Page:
The CEO of Albertsons (ACI) is confident — despite the grocery and pharmacy giant’s forecasted comparable sales falling between 6% and 7.5% in fiscal 2021 — as it continues to engage with its new and existing customers.
“We know the economy will open. We know that we won’t sustain the same levels of sales as we did in 2020, but our challenge and our confidence is that we’ll be able to keep a good portion of those sales so that we finished 2020 better than we would have without a pandemic. That is the game … and we’re seeing that play out in our first several weeks of this quarter, like we imagined,” CEO Vivek Sankaran told Yahoo Finance Live on Monday.
On Monday, Albertsons, which operates 2,277 retail stores and 1,727 pharmacies across brands such as Safeway, Shaw’s, Acme, Tom Thumb, Randalls, and others, reported better-than-expected fourth-quarter earnings results. The company also provided guidance that comparable sales would be lower year-over-year, sending its stock down more than 5.7%.
For the fourth quarter ended Feb. 27, the grocer delivered adjusted earnings per share of 60 cents, beating expectations of earnings per share of 51 cents. Revenue also topped estimates, coming in at $15.8 billion compared to forecasts of $15.64 billion.
During the quarter, the company’s same-store sales growth hit 11.8%, while same-store sales hit 16.9% for the fiscal year.
In Albertsons’ fiscal 2021 outlook, the company said it sees identical sales falling between 6% and 7.5% from a year ago. Compared to 2019, identical sales are expected to grow between 9.4% to 10.9%, the company added.
“For a company like ours, typically, pre-pandemic, 2.5, 3% a year growth would have been terrific, right, for the P&L. And that would have been like a 5% to 6% two-year stack. We’re predicting a 9.5% to 11% two-year stack, which means we’re re-baselining the business. The business is going to continue to grow from a very different baseline post-pandemic,” Sankaran told Yahoo Finance.
The CEO noted that the grocer saw an increase in sales because of the pandemic that resulted in more people eating at home.
“As the economy opens, some of that will go back to away-from-home consumption,” Sankaran added.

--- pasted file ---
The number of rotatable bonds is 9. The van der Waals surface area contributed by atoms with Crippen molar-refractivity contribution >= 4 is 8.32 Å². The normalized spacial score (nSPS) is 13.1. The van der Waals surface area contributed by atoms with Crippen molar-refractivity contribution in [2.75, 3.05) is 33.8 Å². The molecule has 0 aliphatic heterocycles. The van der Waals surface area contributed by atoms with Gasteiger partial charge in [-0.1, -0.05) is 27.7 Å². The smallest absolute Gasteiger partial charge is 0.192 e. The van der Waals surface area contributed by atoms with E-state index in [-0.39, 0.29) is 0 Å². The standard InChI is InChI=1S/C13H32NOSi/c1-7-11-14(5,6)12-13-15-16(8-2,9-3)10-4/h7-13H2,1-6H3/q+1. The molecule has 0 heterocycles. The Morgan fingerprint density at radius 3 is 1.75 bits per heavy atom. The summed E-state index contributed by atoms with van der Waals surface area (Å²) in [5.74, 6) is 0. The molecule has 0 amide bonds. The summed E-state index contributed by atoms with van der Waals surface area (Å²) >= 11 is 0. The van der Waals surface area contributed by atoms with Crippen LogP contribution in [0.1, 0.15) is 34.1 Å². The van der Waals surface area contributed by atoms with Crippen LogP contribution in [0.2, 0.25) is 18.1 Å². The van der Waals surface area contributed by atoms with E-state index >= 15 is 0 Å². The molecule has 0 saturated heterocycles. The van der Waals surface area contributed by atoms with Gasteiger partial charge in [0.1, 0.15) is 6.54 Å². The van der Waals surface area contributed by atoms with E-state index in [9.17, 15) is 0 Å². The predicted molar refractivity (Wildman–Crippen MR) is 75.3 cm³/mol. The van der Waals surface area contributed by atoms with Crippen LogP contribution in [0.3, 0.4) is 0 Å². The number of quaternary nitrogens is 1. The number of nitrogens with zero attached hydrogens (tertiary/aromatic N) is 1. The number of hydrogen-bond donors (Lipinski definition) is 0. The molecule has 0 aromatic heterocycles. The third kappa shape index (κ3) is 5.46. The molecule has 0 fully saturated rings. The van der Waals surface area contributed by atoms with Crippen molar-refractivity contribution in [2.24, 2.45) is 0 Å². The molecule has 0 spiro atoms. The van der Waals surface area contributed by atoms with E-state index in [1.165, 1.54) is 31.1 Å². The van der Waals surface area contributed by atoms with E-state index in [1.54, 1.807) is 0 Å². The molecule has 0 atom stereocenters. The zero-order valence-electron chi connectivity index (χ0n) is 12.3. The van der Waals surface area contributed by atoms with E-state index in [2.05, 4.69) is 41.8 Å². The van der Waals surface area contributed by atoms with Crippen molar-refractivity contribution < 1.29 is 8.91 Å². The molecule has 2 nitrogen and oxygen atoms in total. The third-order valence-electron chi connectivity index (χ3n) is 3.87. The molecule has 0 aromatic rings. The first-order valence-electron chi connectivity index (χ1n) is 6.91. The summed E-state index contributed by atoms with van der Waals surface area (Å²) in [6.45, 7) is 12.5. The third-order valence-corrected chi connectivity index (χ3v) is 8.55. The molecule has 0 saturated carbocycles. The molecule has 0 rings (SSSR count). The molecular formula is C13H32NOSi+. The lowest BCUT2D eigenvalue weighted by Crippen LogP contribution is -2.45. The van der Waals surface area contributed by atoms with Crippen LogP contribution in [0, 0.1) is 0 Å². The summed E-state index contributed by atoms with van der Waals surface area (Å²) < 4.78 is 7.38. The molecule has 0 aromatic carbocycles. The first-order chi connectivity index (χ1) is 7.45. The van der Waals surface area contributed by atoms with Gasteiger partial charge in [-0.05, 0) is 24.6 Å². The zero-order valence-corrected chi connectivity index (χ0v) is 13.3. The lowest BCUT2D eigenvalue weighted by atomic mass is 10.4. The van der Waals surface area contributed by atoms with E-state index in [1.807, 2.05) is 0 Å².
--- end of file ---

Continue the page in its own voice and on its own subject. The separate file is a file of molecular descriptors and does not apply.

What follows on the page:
Last year, Albertsons said it could identify 11 million new customers added last year across its stores.
“When you can identify them, you can track what they’re buying, you can track how often they’re coming and how those patterns are changing. And then we have 25 million customers in what we call our loyalty program, where we can engage with them on different kinds of rewards. That’s the magic so harnessing that data so we keep them engaged on categories that matter to them,” Sankaran said.
Albertsons also saw its digital sales post explosive growth of 282% in the quarter and 258% for the year.
As the grocer continues to add more DriveUp & Go curbside pickup locations to fulfill e-commerce orders, the company is already seeing 20% in more spend from customers that use its e-commerce offerings, according to Sankaran.
“Here’s the lesson we learned through this pandemic — that we always gave customers, when they shopped with us, rewards around pricing and fuel if they shopped with us. And we found that when we turned e-commerce on, there’s a segment of customers who are less sensitive to pricing or fuel rewards, but want that convenience, and so they spend more with us,” the CEO added.
According to Sankaran, the company’s “best customers” are those who spend online as well as in-store.
“We think that’s going to continue to grow. We are expanding our online coverage. We’re adding more DriveUp & Go locations, becoming more efficient and faster in delivery. And so we see a lot more upside to this business. We’re excited about the incrementality that it brings to us because we are getting these households to spend more with us when we offer that convenience to them,” he added.
Julia La Roche is a correspondent for Yahoo Finance. Follow her on Twitter.